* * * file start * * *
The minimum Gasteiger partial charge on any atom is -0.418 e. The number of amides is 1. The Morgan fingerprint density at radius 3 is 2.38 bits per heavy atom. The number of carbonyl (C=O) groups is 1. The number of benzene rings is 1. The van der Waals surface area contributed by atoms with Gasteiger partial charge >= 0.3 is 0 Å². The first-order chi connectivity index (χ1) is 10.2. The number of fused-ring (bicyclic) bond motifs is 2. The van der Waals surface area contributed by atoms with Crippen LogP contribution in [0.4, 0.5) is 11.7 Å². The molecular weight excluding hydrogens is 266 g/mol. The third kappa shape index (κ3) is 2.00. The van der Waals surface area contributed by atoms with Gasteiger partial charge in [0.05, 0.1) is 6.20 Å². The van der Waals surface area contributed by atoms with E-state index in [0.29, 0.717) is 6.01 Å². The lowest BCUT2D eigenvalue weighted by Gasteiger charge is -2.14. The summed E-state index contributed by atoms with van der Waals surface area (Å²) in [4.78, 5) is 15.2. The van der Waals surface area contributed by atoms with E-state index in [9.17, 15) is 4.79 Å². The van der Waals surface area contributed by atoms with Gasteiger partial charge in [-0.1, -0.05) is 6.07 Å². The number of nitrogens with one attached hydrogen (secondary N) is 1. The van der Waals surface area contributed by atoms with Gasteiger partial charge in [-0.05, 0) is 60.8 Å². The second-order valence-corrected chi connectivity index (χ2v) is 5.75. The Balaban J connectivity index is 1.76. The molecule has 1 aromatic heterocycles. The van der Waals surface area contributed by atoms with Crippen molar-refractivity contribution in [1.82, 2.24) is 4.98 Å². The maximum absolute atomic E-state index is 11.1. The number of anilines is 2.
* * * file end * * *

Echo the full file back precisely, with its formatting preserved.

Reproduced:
The minimum Gasteiger partial charge on any atom is -0.418 e. The number of amides is 1. The Morgan fingerprint density at radius 3 is 2.38 bits per heavy atom. The number of carbonyl (C=O) groups is 1. The number of benzene rings is 1. The van der Waals surface area contributed by atoms with Gasteiger partial charge >= 0.3 is 0 Å². The first-order chi connectivity index (χ1) is 10.2. The number of fused-ring (bicyclic) bond motifs is 2. The van der Waals surface area contributed by atoms with Crippen LogP contribution in [0.4, 0.5) is 11.7 Å². The molecular weight excluding hydrogens is 266 g/mol. The third kappa shape index (κ3) is 2.00. The van der Waals surface area contributed by atoms with Gasteiger partial charge in [0.05, 0.1) is 6.20 Å². The van der Waals surface area contributed by atoms with E-state index in [0.29, 0.717) is 6.01 Å². The lowest BCUT2D eigenvalue weighted by Gasteiger charge is -2.14. The summed E-state index contributed by atoms with van der Waals surface area (Å²) in [4.78, 5) is 15.2. The van der Waals surface area contributed by atoms with E-state index in [9.17, 15) is 4.79 Å². The van der Waals surface area contributed by atoms with Gasteiger partial charge in [-0.1, -0.05) is 6.07 Å². The number of nitrogens with one attached hydrogen (secondary N) is 1. The van der Waals surface area contributed by atoms with Gasteiger partial charge in [-0.05, 0) is 60.8 Å². The second-order valence-corrected chi connectivity index (χ2v) is 5.75. The Balaban J connectivity index is 1.76. The molecule has 1 aromatic heterocycles. The van der Waals surface area contributed by atoms with Crippen molar-refractivity contribution in [1.82, 2.24) is 4.98 Å². The maximum absolute atomic E-state index is 11.1. The number of anilines is 2.